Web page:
After tying Babe Ruth for second place on Major League Baseball’s career list for home runs, Barry Bonds said all the right things.

“This is a great accomplishment because of Babe Ruth ... what he meant to baseball,” Bonds said, after homering off Oakland’s Brad Halsey in a 4-2 Giants’ win on Saturday. “He changed the game. It’s great to be in the same class. Getting there is harder than getting past there.”

Of course the problem for Bonds is how he “got there.”

Dogged by allegations of steroid use, the 41-year-old slugger does not appear to be the man enjoying the twilight of a Hall of Fame career. Never one of the game’s best ambassadors and plagued by injuries which have lessened his skills, Bonds draws little public support, despite his undeniable skills.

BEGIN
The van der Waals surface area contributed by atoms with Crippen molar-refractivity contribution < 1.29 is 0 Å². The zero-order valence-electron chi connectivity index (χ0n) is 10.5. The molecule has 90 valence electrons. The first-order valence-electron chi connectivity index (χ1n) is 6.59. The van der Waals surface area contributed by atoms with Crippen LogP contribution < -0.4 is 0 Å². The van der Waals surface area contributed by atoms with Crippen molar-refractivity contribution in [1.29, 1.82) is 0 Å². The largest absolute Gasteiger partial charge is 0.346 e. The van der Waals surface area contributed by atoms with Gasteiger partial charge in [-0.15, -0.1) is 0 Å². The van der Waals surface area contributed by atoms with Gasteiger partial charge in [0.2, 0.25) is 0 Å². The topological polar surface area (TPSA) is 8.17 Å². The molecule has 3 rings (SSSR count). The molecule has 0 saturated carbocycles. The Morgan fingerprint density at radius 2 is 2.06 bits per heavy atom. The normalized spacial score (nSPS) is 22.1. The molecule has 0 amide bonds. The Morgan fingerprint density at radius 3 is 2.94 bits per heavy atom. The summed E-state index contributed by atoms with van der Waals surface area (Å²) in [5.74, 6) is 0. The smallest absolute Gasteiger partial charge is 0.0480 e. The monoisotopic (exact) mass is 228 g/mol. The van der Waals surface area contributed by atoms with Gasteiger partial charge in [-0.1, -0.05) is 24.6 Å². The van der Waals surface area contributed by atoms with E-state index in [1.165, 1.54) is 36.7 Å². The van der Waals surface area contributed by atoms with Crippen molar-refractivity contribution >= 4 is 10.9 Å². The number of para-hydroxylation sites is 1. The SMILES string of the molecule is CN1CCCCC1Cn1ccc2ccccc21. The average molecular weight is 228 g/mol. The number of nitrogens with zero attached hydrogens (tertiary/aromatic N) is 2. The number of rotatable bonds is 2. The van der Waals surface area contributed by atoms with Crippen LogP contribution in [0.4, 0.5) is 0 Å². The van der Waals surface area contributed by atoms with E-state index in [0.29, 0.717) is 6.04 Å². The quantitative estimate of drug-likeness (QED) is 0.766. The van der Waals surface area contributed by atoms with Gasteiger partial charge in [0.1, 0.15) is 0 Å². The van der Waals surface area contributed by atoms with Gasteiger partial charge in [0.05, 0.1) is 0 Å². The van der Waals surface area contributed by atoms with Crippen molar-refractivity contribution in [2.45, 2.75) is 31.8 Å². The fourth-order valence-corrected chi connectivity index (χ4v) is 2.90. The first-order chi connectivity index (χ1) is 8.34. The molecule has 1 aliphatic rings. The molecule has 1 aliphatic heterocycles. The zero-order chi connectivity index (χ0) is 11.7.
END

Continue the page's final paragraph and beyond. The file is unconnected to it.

At a time when he should be celebrated for his talent and persistence, Bonds is instead derided by many fans, who see his possible eclipsing of Henry Aaron’s career home run record as an affront to the game.

Bonds may or may not best Aaron’s mark of 755 homers. But it is clear that if he does he will never receive the respect and admiration the feat should have brought him.

Baseball does not need to put an asterisk by Bonds’ name in the record books. The asterisk is already there.

The Daily Citizen

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